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Ambuehl Blackwood Brennan Comtois Derleth etc...; The Ithaqua Cycle The Wind-Walker of the Icy Wastes

SKU: Ambuehl James; et al AB-283 $49.95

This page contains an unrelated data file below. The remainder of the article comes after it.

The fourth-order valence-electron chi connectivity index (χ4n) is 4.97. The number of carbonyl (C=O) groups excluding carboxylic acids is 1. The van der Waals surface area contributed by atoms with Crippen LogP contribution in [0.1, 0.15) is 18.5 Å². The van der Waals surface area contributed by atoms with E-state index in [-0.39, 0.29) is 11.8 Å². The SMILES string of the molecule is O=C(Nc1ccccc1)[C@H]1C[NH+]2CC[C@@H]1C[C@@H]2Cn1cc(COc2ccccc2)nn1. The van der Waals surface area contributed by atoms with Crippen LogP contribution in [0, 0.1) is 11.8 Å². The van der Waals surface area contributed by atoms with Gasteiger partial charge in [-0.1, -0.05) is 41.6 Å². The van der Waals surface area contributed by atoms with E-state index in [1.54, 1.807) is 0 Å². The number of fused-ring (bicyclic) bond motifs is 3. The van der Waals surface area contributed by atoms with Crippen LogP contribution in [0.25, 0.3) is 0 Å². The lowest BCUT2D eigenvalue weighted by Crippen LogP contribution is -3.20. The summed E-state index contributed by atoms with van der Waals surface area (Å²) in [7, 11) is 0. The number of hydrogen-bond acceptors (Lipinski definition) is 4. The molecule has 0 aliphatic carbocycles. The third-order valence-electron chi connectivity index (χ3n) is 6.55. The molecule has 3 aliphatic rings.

The Ithaqua Cycle: The Wind-Walker of the Icy Wastes (Call of Cthulhu Fiction) by James Ambuehl Algernon Blackwood Joseph Payne Brennan Pierre Comtois August Derleth Ii Diezel George C. George Allen England Gordon Linzner Brian Lumley Randy Medoff Stephen Mark Rainey Scott H. Urban Robert M. Price G. Warlock Vance published by Chaosium in 1998. Octavo. 256 pages. Fine condition. Stated: ''First Edition.'' Original publisher's wrappers. Ithaqua (the Wind-Walker or the Wendigo) is a fictional character in the Cthulhu Mythos of H. P. Lovecraft. The titular creature debuted in August Derleth's short story ''Ithaqua'' which was based on Algernon Blackwood's tale ''The Wendigo''. Ithaqua in the Mythos: Ithaqua is one of the Great Old Ones and appears as a horrifying giant with a roughly human shape and glowing red eyes. He has been reported from as far north as the Arctic to the Sub-Arctic where Native Americans first encountered him. He is believed to prowl the Arctic waste hunting down unwary travelers and slaying them gruesomely. He is believed to have inspired the Native American legend of the Wendigo and possibly the Yeti. Ithaqua's cult is small but he is greatly feared in the far north. Fearful denizens of Siberia and Alaska often leave sacrifices for Ithaqua''not as worship but as appeasement. Those who join his cult will gain the ability to be completely unaffected by cold. He often uses Shantaks a dragon-like ''lesser race'' as servitors. A race of subhuman cannibals the Gnophkehs also worshiped him along with Rhan-Tegoth and Aphoom-Zhah. Ithaqua figures prominently in Brian Lumley's Lovecraft-based Titus Crow series ruling the ice-world of Borea. In Lumley's works Ithaqua periodically treads the winds of space between Earth and Borea bringing helpless victims back to Borea to worship him among its snowy wastes. He frequently attempts to reproduce with humanoid females hoping to create offspring which can surpass his own limitations imposed by the Elder Gods and so help free the rest of the Great Old Ones. It is suggested that Ithaqua has the ulterior motive of desiring offspring to assuage his bitter loneliness as he is the only one of his kind. None of his surviving offspring to date has accommodated him all turning against him at some point.